You’d be surprised to know, battery life tests are the most time consuming and the most criticized articles that we do. And in the same time, they are of high interest to the readers. The previous iteration of our battery test required that we have the phone around for at least a week after the reviewing routine is over. It included many different tasks, which took quite a lot of time and meant that the tested devices couldn’t be used for anything else for days in a row (so that the test is as controlled as possible).
And with so many tasks involved, many of you found it hard to compare our testing scenario to their typical usage. It was hard to persuade those of you that never give their smartphones a rest that it’s possible to use a phone for two days without recharging it.
So, before giving up the idea of making battery tests completely, we decided to give it one more try. We introduced some changes to the test, which will hopefully be to everyone’s benefit. We reduced the number of tests and left just those that are both relevant to the largest number of users and the easiest to automate. That way we’ll be able to perform the test on more devices and give you more results to compare.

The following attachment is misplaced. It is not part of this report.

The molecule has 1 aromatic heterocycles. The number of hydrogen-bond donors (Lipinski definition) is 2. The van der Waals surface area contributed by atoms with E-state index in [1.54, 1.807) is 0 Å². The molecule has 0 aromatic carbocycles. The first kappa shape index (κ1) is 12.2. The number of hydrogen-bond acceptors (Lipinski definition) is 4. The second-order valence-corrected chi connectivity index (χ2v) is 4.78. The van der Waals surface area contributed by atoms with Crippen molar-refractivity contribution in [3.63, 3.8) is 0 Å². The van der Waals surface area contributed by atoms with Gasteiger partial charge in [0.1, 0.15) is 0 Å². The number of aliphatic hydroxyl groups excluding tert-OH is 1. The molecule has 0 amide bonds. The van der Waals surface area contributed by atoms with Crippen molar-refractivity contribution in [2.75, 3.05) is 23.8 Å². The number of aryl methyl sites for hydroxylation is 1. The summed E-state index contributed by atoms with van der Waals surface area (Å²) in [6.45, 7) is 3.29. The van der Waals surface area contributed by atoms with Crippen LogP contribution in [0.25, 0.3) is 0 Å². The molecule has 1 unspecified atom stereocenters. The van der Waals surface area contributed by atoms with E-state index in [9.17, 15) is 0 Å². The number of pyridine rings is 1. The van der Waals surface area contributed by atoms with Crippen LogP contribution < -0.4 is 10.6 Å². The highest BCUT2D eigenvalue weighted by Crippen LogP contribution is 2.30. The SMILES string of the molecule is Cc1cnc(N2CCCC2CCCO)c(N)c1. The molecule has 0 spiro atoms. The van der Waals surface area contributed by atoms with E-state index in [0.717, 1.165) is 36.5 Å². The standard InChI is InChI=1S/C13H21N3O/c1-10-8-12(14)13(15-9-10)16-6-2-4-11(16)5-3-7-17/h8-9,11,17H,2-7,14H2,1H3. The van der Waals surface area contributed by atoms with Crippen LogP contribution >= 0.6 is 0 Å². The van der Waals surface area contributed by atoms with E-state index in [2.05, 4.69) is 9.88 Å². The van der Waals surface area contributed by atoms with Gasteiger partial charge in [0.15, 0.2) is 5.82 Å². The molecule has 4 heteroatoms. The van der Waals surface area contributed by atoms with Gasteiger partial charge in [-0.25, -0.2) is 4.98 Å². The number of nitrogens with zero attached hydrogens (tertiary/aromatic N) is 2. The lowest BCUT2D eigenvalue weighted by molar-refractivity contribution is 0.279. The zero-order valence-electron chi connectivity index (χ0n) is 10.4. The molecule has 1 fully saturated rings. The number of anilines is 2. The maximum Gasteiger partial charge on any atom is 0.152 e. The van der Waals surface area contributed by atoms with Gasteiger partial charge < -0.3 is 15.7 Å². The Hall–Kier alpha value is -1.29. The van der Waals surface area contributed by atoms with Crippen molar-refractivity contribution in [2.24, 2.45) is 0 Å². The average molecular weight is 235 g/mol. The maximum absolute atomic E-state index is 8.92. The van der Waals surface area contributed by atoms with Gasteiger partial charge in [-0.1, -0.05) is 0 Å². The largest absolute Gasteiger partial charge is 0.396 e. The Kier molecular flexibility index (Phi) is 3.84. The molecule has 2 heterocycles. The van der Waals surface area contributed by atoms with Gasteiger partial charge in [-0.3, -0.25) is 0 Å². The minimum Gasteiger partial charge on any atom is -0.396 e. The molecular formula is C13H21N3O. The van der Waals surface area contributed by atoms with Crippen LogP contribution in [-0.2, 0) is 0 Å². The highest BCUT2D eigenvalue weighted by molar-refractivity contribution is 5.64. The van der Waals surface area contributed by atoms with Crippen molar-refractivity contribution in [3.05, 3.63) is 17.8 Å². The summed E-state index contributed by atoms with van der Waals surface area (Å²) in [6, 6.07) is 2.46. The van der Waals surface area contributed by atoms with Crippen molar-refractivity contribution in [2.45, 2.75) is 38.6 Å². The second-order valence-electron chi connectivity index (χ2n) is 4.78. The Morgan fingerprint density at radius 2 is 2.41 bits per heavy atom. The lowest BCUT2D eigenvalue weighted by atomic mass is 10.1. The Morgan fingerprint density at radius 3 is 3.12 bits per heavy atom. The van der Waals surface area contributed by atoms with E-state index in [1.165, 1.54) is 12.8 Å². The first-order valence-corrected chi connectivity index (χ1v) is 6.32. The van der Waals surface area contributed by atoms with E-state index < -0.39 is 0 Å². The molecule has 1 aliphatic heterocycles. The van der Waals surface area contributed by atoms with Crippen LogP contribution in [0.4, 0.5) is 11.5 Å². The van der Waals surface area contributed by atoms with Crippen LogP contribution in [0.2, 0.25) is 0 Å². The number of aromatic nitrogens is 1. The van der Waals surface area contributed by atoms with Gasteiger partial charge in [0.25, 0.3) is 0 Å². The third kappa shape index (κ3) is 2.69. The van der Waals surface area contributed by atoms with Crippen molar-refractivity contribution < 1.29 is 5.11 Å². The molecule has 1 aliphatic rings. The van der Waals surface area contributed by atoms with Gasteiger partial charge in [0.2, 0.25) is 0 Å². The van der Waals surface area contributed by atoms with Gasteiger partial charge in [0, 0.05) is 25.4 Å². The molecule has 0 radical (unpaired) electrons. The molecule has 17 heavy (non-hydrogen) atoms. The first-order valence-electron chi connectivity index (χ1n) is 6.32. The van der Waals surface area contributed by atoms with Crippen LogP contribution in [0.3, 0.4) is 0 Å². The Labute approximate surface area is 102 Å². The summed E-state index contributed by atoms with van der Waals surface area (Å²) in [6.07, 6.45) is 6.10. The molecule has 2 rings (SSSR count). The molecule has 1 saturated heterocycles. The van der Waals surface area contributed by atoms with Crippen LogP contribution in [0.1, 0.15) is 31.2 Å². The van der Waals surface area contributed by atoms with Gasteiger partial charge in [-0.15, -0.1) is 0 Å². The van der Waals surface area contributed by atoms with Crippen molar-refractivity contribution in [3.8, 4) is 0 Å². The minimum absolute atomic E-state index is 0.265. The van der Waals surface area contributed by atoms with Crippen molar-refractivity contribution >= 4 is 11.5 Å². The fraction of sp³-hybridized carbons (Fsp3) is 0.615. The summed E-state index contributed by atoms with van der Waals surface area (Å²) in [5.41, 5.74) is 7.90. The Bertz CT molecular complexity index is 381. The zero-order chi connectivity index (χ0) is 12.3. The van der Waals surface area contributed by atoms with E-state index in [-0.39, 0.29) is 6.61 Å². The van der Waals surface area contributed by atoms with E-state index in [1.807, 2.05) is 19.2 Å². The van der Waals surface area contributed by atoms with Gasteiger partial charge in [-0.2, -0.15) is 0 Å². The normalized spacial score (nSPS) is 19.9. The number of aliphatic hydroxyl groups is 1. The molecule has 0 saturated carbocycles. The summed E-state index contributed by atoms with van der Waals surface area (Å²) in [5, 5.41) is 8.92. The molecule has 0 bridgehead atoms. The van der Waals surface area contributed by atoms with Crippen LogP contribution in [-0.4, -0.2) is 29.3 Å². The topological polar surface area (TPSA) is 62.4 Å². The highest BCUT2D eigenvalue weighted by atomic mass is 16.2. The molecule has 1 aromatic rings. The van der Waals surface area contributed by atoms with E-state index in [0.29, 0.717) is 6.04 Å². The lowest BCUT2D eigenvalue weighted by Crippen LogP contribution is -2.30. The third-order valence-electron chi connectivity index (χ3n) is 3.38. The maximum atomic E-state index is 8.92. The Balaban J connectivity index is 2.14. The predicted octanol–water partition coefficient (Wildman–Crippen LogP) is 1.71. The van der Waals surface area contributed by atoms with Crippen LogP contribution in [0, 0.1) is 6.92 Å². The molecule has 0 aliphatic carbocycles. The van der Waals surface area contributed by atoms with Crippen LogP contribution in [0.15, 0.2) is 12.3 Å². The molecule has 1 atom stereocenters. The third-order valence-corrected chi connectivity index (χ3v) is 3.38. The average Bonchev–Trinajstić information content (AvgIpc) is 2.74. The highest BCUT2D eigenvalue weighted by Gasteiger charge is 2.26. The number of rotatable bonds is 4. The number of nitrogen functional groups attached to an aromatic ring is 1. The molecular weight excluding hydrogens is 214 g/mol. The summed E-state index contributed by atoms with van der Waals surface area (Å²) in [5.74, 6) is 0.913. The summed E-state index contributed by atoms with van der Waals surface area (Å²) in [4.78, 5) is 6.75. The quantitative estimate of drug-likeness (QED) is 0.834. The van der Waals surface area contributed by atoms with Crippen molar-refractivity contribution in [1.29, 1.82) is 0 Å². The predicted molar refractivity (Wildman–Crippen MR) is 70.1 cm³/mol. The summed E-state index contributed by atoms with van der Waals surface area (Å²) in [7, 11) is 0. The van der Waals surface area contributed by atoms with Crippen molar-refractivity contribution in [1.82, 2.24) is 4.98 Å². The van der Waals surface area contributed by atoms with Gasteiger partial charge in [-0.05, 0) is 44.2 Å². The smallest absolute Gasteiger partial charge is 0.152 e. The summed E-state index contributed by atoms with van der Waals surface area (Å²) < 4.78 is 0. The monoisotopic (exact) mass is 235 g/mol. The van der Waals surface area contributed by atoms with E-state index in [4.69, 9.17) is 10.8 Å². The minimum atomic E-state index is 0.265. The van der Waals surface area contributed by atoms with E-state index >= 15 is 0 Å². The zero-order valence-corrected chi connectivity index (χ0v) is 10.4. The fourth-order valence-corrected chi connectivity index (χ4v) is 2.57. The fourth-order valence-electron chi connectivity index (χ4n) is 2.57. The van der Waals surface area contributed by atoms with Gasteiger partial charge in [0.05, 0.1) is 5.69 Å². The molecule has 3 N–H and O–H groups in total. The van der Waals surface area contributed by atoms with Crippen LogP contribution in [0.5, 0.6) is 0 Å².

From now on, we’ll be giving you four numbers for each tested device. The first three will tell you how long does it take for a phone to go from full charge to empty, while performing each of the three basic tasks included in our test – making calls, browsing the web and playing video. You should note that we stop the video playback test at 10%, rather than when the phone switches off, as most smartphones refuse to turn on their video players beyond that point.
The final score in our new battery test is the most important one. It tells you how long would a smartphone need to go from a full charge to no charge if you played 1 hour of video, did 1 hour of calls and browsed the web for 1 hour over Wi-Fi for every 24 hours of stand-by. In other words, that’s the total endurance of your phone if you used it for three full hours each day.
The first smartphone to take on our new test course is the Nokia N9 – you can see how it did in this post right here. There are more to follow.